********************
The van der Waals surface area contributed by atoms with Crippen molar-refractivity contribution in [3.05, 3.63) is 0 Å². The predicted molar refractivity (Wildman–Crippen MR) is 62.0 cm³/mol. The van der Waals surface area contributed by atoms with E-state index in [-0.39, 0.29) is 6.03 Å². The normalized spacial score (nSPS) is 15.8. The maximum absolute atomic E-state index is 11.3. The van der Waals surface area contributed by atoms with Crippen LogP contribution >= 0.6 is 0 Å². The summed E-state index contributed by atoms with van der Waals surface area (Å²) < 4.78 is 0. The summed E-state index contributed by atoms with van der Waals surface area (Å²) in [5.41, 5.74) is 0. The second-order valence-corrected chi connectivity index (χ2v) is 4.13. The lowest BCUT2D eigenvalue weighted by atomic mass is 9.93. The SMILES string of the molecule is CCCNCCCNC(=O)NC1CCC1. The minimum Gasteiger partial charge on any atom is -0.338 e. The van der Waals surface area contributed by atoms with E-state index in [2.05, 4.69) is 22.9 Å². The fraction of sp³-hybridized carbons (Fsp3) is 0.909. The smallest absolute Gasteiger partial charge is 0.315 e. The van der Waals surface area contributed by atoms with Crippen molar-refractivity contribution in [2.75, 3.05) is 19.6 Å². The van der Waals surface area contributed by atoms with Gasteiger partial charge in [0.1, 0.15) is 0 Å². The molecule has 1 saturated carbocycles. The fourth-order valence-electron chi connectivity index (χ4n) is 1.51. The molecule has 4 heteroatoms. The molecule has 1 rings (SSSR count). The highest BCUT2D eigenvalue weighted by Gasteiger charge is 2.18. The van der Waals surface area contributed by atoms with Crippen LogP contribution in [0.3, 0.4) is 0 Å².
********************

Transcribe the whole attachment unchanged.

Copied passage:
The van der Waals surface area contributed by atoms with Crippen molar-refractivity contribution in [3.05, 3.63) is 0 Å². The predicted molar refractivity (Wildman–Crippen MR) is 62.0 cm³/mol. The van der Waals surface area contributed by atoms with E-state index in [-0.39, 0.29) is 6.03 Å². The normalized spacial score (nSPS) is 15.8. The maximum absolute atomic E-state index is 11.3. The van der Waals surface area contributed by atoms with Crippen LogP contribution >= 0.6 is 0 Å². The summed E-state index contributed by atoms with van der Waals surface area (Å²) < 4.78 is 0. The summed E-state index contributed by atoms with van der Waals surface area (Å²) in [5.41, 5.74) is 0. The second-order valence-corrected chi connectivity index (χ2v) is 4.13. The lowest BCUT2D eigenvalue weighted by atomic mass is 9.93. The SMILES string of the molecule is CCCNCCCNC(=O)NC1CCC1. The minimum Gasteiger partial charge on any atom is -0.338 e. The van der Waals surface area contributed by atoms with E-state index in [2.05, 4.69) is 22.9 Å². The fraction of sp³-hybridized carbons (Fsp3) is 0.909. The smallest absolute Gasteiger partial charge is 0.315 e. The van der Waals surface area contributed by atoms with Crippen molar-refractivity contribution in [2.75, 3.05) is 19.6 Å². The van der Waals surface area contributed by atoms with Gasteiger partial charge in [0.1, 0.15) is 0 Å². The molecule has 1 saturated carbocycles. The fourth-order valence-electron chi connectivity index (χ4n) is 1.51. The molecule has 4 heteroatoms. The molecule has 1 rings (SSSR count). The highest BCUT2D eigenvalue weighted by Gasteiger charge is 2.18. The van der Waals surface area contributed by atoms with Crippen LogP contribution in [0.3, 0.4) is 0 Å².